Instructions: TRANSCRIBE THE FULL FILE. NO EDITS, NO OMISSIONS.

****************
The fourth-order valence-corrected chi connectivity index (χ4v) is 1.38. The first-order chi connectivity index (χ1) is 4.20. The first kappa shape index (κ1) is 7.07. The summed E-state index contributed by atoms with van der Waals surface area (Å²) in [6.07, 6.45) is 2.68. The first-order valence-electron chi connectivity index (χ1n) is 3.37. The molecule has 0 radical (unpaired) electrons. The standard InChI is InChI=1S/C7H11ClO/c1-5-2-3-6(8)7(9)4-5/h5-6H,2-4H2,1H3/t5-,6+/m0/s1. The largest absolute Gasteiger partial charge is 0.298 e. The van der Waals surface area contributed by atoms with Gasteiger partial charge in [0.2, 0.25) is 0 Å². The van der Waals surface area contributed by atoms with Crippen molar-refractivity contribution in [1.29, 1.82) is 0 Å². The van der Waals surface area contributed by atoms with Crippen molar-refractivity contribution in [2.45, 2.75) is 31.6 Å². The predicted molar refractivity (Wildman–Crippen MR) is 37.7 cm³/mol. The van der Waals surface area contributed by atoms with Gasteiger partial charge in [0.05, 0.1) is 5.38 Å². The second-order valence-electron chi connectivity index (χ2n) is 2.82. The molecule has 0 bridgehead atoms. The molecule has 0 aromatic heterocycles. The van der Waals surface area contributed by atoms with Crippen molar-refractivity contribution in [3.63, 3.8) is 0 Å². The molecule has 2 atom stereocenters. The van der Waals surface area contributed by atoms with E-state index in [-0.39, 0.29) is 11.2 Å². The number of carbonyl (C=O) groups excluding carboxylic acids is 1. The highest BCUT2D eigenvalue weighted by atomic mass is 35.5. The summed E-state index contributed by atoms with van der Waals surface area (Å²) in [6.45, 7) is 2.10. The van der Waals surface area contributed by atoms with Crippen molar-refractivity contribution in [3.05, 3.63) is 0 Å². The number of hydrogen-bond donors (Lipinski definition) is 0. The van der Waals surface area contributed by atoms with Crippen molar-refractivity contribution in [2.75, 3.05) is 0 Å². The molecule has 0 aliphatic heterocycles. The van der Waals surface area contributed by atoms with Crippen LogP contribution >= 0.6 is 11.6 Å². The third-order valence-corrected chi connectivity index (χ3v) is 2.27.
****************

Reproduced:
The fourth-order valence-corrected chi connectivity index (χ4v) is 1.38. The first-order chi connectivity index (χ1) is 4.20. The first kappa shape index (κ1) is 7.07. The summed E-state index contributed by atoms with van der Waals surface area (Å²) in [6.07, 6.45) is 2.68. The first-order valence-electron chi connectivity index (χ1n) is 3.37. The molecule has 0 radical (unpaired) electrons. The standard InChI is InChI=1S/C7H11ClO/c1-5-2-3-6(8)7(9)4-5/h5-6H,2-4H2,1H3/t5-,6+/m0/s1. The largest absolute Gasteiger partial charge is 0.298 e. The van der Waals surface area contributed by atoms with Gasteiger partial charge in [0.2, 0.25) is 0 Å². The van der Waals surface area contributed by atoms with Crippen molar-refractivity contribution in [1.29, 1.82) is 0 Å². The van der Waals surface area contributed by atoms with Crippen molar-refractivity contribution in [2.45, 2.75) is 31.6 Å². The predicted molar refractivity (Wildman–Crippen MR) is 37.7 cm³/mol. The van der Waals surface area contributed by atoms with Gasteiger partial charge in [0.05, 0.1) is 5.38 Å². The second-order valence-electron chi connectivity index (χ2n) is 2.82. The molecule has 0 bridgehead atoms. The molecule has 0 aromatic heterocycles. The van der Waals surface area contributed by atoms with Crippen molar-refractivity contribution in [3.63, 3.8) is 0 Å². The molecule has 2 atom stereocenters. The van der Waals surface area contributed by atoms with E-state index in [-0.39, 0.29) is 11.2 Å². The number of carbonyl (C=O) groups excluding carboxylic acids is 1. The highest BCUT2D eigenvalue weighted by atomic mass is 35.5. The summed E-state index contributed by atoms with van der Waals surface area (Å²) in [6.45, 7) is 2.10. The van der Waals surface area contributed by atoms with Crippen molar-refractivity contribution in [3.05, 3.63) is 0 Å². The number of hydrogen-bond donors (Lipinski definition) is 0. The van der Waals surface area contributed by atoms with Crippen molar-refractivity contribution in [2.75, 3.05) is 0 Å². The molecule has 0 aliphatic heterocycles. The van der Waals surface area contributed by atoms with Crippen LogP contribution >= 0.6 is 11.6 Å². The third-order valence-corrected chi connectivity index (χ3v) is 2.27.